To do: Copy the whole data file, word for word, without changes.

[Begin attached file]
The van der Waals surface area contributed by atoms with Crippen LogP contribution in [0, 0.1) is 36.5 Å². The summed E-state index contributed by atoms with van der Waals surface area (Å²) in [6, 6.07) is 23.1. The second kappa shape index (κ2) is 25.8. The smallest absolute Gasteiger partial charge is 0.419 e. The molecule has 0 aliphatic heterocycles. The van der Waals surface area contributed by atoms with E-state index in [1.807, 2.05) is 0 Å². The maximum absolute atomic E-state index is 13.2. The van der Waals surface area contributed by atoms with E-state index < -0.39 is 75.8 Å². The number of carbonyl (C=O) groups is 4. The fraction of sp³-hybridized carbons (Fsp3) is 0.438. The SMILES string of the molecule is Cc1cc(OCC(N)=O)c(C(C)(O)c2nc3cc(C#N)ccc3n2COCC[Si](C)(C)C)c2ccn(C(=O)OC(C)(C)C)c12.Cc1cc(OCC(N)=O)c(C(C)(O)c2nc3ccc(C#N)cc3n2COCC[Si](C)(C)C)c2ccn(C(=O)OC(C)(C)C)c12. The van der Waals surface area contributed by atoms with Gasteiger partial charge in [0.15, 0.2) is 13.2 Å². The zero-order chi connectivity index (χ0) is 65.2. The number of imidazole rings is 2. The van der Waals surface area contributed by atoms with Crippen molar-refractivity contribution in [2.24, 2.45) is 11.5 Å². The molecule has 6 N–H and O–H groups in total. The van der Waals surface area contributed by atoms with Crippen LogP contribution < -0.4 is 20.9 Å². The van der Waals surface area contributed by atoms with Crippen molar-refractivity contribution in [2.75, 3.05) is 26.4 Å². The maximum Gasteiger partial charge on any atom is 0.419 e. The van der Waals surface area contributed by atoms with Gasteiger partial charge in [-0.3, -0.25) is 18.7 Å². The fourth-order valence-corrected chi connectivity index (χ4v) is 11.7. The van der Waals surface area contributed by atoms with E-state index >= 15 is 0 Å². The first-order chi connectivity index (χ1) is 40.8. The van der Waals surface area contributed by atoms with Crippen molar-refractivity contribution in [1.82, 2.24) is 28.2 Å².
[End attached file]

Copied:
The van der Waals surface area contributed by atoms with Crippen LogP contribution in [0, 0.1) is 36.5 Å². The summed E-state index contributed by atoms with van der Waals surface area (Å²) in [6, 6.07) is 23.1. The second kappa shape index (κ2) is 25.8. The smallest absolute Gasteiger partial charge is 0.419 e. The molecule has 0 aliphatic heterocycles. The van der Waals surface area contributed by atoms with E-state index in [1.807, 2.05) is 0 Å². The maximum absolute atomic E-state index is 13.2. The van der Waals surface area contributed by atoms with E-state index < -0.39 is 75.8 Å². The number of carbonyl (C=O) groups is 4. The fraction of sp³-hybridized carbons (Fsp3) is 0.438. The SMILES string of the molecule is Cc1cc(OCC(N)=O)c(C(C)(O)c2nc3cc(C#N)ccc3n2COCC[Si](C)(C)C)c2ccn(C(=O)OC(C)(C)C)c12.Cc1cc(OCC(N)=O)c(C(C)(O)c2nc3ccc(C#N)cc3n2COCC[Si](C)(C)C)c2ccn(C(=O)OC(C)(C)C)c12. The van der Waals surface area contributed by atoms with Gasteiger partial charge in [0.15, 0.2) is 13.2 Å². The zero-order chi connectivity index (χ0) is 65.2. The number of imidazole rings is 2. The van der Waals surface area contributed by atoms with Crippen molar-refractivity contribution in [2.24, 2.45) is 11.5 Å². The molecule has 6 N–H and O–H groups in total. The van der Waals surface area contributed by atoms with Crippen LogP contribution < -0.4 is 20.9 Å². The van der Waals surface area contributed by atoms with Crippen molar-refractivity contribution in [2.75, 3.05) is 26.4 Å². The maximum Gasteiger partial charge on any atom is 0.419 e. The van der Waals surface area contributed by atoms with Gasteiger partial charge in [-0.3, -0.25) is 18.7 Å². The fourth-order valence-corrected chi connectivity index (χ4v) is 11.7. The van der Waals surface area contributed by atoms with E-state index >= 15 is 0 Å². The first-order chi connectivity index (χ1) is 40.8. The van der Waals surface area contributed by atoms with Crippen molar-refractivity contribution in [1.82, 2.24) is 28.2 Å².